The NITI Aayog published the status report on Sustainable Development Goals -2019 on 27th December, 2019. United Nations in 2015 has set up 17 sustainable development goals for countries like India. NITI Aayog started publishing a status on 13 of these 17 sustainable goals since 2018. The first such report was published in December, 2018. The report published in 2019 therefore not only talks about the status in terms of the SDG, but also provides a comparison of the situation with respect to 2018. In this article IPD focuses on the performance for SDG 1 and SDG 2.
‘SDG Goal 1: No Poverty’ index is measured using five indicators: (a) population living below the poverty line (b) household with health cover (c) people getting employment under MGNREGS (d) social protection and (e) those living in ‘kuchha’ houses. The measure is calculated for the all India level as well for the state level separately. ‘SDG Goal 2: Zero Hunger’ index comprises of 7 indicators – (a) rural households covered under PDS (b) stunted children under 5 years (c) anaemic pregnant women (d) 6 to 69 months old children who are anaemic (e) underweight children in 0-4 years (f) rice, wheat and coarse cereals produced in kg/ha (g) gross value added in agriculture per worker. Higher the value of the index better is the performance for both SDG 1 and SDG 2.
In terms of both SDG 1 and SDG 2 index, there is a decline in performance observed in 2019 as compared to 2018. The drop in performance is more severe for SDG 2- Zero Hunger where we see a 13 point drop in the index in 2019 as compared to the previous year. This is an alarming situation where we see a deterioration in terms of poverty and hunger. The results are in hands with the findings of the global hunger index where India holds a dismal 102 nd rank.
In terms of poverty, media reports recently cited that the unpublished report on Consumption survey of National Statistical Organization (NSO) cites a decline in monthly per capita expenditure in 2016-17 as compared to 2011-12. This was the first time after independence that a decline in MPCE is noted hinting increase in poverty. Government however discarded the survey citing data quality issues and initiated the process for a new survey. The findings of NITI Aayog that there is a deterioration of the poverty index hints to similar results as the unpublished report.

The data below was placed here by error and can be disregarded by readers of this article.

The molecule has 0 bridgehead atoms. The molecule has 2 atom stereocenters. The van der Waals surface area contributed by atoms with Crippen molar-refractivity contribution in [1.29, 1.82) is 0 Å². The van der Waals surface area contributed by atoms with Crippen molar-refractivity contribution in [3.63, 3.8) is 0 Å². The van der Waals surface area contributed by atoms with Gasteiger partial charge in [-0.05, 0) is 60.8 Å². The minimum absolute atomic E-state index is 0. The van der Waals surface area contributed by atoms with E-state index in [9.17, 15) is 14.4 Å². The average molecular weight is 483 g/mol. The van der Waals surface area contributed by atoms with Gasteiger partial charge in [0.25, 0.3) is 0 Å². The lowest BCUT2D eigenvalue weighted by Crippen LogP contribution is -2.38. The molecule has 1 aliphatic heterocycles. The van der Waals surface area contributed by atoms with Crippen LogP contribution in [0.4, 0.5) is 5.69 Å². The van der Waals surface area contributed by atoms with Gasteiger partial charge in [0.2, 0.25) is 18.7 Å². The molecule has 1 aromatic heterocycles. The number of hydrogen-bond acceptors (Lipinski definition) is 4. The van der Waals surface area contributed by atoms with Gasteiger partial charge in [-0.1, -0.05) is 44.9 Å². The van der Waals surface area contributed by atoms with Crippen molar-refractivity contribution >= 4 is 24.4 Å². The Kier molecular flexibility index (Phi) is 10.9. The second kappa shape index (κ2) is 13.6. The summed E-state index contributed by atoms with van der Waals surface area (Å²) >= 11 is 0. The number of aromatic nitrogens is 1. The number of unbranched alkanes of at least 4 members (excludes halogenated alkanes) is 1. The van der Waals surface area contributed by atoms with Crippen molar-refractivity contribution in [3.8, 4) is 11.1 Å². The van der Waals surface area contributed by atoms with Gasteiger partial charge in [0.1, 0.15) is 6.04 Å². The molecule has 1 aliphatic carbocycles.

When we look at the state level, it is found that Tamil Nadu, Andhra Pradesh and Uttarakhand are the top 3 states in terms of ‘SDG Goal 1 – No Poverty’ index in 2019. Jharkhand, Bihar and Uttar Pradesh are the bottom three states. These three low performing states also showed severe decline in performance in 2019 as compared to 2018. Apart from Andhra Pradesh, no other major states showed improvement with the decline severe in already bottom ranked states. So while majority of the states performed badly in terms of poverty, the poorer states became more poorer. This is an alarming trend.
In terms of the ‘SDG Goal 2 – Zero Hunger’ index, Kerala, Punjab and Tamil Nadu are the top ranked states and Jharkhand, Madhya Pradesh and Bihar are the bottom ranked states in 2019. In terms of comparison with 2018, Kerala is the only state which showed improvement while all other states showed significant deterioration. Here also the deterioration is severe for bottom ranked states as compared to the top ranked states.
So in terms of both poverty and hunger it is seen that not only there is a decline in India’s overall performance in eradicating poverty and hunger, almost all states has sees a decline. The states with low performance showed a higher drop in performance. This is a severe problem. This needs to be addressed as soon as possible. NITI Aayog provides no explanation in terms of the change in performance.
Why India is witnessing rise in poverty and hunger after having registered extraordinary improvement between 2005-06 and 2015-16 – as was revealed by the 2018 UNDP-Oxford report on multidimensional poverty index (MPI) remains a reason to worry. The unreleased consumption survey could have provided some explanation on how severe is the problem and could have helped in providing explanations. There has been a significant rise in unemployment, with the unemployment rates are highest ever in last 45 years. Further to that there has been a slowdown with the quarterly GDP growth declining to 4.5%. This is a result of slowdown in domestic demand as well as a decline in exports. All of these factors have an impact directly or indirectly on poverty and hunger and can be the potential reasons for this deterioration.
IPD sincerely hopes that action in this regard will be taken with regard to this in the upcoming budget and thorough focus will be given to reverse the trend in the Indian economy.